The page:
The Function of Dreams
“[T]he dreams help us to get in touch with the unconscious fantasies and object relationships as well as reveal to us… the preconscious defence mechanisms of the ego which are not otherwise accessible to observation or through… introspective account.”1 “[I]n the inner psychic reality of any given patient we should distinguish between the process of dreaming [which articulates unconscious impulses and conflicts] and the dream-space in which the dream actualizes….this capacity to dream is dependent upon the inner psychic climate at any given time in a person as well as the availability of certain-ego functions to be able to use that symbolic discourse which is the essence of dream-formation.”2
The Concept of the Dream Space:
- Inspired by Winnicott’s use of the Squiggle Game with children.
- Dream space can be used by people “in exactly the same way as the child uses the transitional space of the paper to doodle on.”3
- “[T]he dream-space is the internal psychic equivalent of what Winnicott has conceptualized as the transitional space.”4
- “[W]hen patients cannot establish a dream-space in their inner reality they tend to exploit their social space and object relations to act out their dreams. I am here proposing that a dream that actualizes in the dream-space curtails acting out of dreams in the social-space. The dream that actualizes in the dream-space of a given patient leads to personalization of the dream experience and all that is entailed in it by way of instinct and object relating.”5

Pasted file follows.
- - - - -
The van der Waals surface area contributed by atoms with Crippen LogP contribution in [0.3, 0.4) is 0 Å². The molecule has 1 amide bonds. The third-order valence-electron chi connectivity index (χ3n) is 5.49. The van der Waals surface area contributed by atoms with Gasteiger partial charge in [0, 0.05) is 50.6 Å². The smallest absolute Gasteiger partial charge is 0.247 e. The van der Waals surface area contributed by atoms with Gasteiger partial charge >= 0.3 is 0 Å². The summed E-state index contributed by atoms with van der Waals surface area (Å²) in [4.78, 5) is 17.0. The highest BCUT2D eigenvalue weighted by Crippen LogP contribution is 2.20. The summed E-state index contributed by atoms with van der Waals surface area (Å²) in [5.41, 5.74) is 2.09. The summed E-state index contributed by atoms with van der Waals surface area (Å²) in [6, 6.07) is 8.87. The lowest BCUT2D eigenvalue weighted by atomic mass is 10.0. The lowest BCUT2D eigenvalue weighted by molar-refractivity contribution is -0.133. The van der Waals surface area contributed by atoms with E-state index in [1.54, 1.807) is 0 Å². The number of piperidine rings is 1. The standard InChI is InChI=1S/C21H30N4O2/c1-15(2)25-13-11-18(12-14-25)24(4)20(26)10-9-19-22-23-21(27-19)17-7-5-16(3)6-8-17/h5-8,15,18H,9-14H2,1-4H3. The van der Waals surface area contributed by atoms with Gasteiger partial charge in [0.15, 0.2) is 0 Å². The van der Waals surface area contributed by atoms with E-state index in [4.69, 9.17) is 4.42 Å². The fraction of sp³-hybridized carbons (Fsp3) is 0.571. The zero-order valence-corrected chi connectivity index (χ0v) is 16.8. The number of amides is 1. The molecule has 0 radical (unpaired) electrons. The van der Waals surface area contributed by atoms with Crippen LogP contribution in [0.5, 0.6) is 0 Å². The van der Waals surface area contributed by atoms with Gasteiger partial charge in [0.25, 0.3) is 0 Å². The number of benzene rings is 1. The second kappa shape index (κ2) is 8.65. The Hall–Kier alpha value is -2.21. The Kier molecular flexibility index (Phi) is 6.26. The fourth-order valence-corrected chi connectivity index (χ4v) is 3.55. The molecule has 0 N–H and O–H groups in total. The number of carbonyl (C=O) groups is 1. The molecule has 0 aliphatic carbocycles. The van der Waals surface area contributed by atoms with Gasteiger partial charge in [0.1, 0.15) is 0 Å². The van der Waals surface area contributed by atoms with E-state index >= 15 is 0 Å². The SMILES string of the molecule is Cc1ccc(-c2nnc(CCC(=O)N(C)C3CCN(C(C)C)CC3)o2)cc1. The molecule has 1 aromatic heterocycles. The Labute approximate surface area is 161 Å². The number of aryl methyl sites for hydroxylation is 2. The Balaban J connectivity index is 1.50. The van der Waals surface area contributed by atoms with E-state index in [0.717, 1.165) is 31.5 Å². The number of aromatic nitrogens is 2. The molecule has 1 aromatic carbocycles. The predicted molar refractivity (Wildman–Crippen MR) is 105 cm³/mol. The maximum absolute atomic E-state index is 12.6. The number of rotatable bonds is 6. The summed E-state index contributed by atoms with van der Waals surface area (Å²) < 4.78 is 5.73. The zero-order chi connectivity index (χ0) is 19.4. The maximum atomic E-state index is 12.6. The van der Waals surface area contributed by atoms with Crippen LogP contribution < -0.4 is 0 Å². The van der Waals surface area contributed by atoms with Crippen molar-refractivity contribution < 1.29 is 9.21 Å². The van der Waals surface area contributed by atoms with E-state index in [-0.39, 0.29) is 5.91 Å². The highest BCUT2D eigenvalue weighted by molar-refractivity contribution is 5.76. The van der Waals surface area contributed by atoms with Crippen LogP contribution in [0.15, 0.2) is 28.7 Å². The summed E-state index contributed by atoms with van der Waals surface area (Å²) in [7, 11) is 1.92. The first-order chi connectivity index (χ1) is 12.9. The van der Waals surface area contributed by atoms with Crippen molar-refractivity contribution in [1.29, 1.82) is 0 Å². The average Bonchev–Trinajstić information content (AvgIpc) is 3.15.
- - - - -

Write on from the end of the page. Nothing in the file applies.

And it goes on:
In Clinical Settings
“I have also gradually begun to realize that in many patients for a long time the process of dreaming can be available to them but not the dream-space, hence they derive very little satisfaction from their dreams and have a very poor sense of the experiential reality of the dreamt dream. In this context it is advisable to reduce clinical interpretations of the dream content to the minimum, because over-elaboration of the dream process can screen the incapacity in the patient to establish the dream-space.”6
Information taken from Khan, M. (1949). The use and abuse of dream in psychic experience. In Elizabeth Bott Spillius and Sara Flanders (Ed.), The Dream Discourse Today (pp. 91-99). Routledge. 192; 296; 3, 4, 5, 698.